From super-berries to super-powders, there always seems to be a new food with extra 'special' nutrition super powers that we all should be eating; and these foods often come with a hefty price tag. But are these superfoods all they are cracked up to be or are they a super fad?Read More
Today Angela was interviewed on TVNZ Breakfast about whether trim or full fat milk is best for health.Read More
There was some 'questionable' advice recently in a local paper recommending that people stock up on "junk food" ahead of Cyclone Gita. To help prepare you for an emergency a team of NZ Registered Dietitians and Registered Nutritionists have compiled the following tips to help ensure your nutrition readiness for natural disasters....
● Plan! Good planning is essential to eating well at any time, therefore you should also put forethought into planning the foods in your survival kit.
● Prepare! Keep your kit stocked and readily accessible at ALL times – don’t rely on being able to make a last minute dash for supplies.
● Prioritise your needs: have a three (3)-day water and non-perishable food supply.
- Clean water (3L/day per person)
- Canned or dried foods such as fruit, vegetables, legumes, fish, meat, breakfast cereals, pasta, rice or oats. NB: these may require cooking and you may not have power (see below).
- Dried meals or soups (will likely require additional water for reconstitution)
- Snack foods (dried fruit, nuts, seeds, muesli bars etc)
- UHT or powdered milk or substitute
● In a power outage: use refrigerator items first - consume within four hours. Use freezer items next and within two days when door opening is minimised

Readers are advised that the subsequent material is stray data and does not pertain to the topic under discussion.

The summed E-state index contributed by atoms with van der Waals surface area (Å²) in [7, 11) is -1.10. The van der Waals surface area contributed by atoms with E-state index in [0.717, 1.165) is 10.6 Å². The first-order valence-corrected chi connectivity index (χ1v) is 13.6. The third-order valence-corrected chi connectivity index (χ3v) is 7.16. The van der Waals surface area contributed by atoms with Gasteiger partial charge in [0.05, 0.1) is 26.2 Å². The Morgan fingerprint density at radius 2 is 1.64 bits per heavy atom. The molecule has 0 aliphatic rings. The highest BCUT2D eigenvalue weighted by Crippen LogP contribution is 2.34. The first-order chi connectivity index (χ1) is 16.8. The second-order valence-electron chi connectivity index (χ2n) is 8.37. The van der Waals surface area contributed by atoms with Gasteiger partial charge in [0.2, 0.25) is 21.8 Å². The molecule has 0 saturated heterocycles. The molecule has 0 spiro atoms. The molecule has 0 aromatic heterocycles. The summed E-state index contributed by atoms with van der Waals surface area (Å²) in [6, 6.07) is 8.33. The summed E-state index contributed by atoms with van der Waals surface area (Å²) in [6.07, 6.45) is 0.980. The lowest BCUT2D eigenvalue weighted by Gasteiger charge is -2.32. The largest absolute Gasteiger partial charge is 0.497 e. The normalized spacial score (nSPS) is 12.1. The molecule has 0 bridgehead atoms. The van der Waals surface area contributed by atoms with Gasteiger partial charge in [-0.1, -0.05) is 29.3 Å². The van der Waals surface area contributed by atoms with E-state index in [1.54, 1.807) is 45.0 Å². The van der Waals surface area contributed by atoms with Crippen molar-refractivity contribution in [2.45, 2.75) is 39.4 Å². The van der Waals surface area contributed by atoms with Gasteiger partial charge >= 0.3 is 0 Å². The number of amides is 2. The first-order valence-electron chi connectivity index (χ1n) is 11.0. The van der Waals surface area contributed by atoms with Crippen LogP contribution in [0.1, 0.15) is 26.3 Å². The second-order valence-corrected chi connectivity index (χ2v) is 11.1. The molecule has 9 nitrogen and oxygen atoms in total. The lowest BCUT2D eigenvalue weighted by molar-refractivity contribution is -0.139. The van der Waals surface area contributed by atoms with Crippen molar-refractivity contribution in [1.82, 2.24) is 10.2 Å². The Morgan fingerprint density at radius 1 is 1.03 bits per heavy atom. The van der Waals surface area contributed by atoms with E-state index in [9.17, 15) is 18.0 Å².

● Remember related non-food essentials:
- Can opener
- Cutlery, dishware & cooking pots
- Paper towels
- Camping stove or bbq (if possible) with a full gas canister or bottle
● Rotate regularly: despite their long shelf-lives, food items should be rotated – we suggest annually
● Make the most of routines that could be maintained in an emergency: These can provide comfort in stressful situations. What family favourites could you make with the foods in your kit?
● Cater for special diets: Does anyone in your household have special dietary requirements? (food allergies etc.) Remember to include food or formula for infants and pets, if applicable
● Consider including some high energy foods and comfort foods: Some individuals may be required for tasks that are physically demanding, requiring higher energy foods. Others may like familiar or comfort foods to help them through a time of crisis – in these instances, you could include some items such as scroggin, nut butters, energy bars/gels, chocolate, tea, coffee or similar in your kit, alongside the non-perishable staples mentioned above.
● Keep cash on hand: Shops may be open but EFTPOS may be out.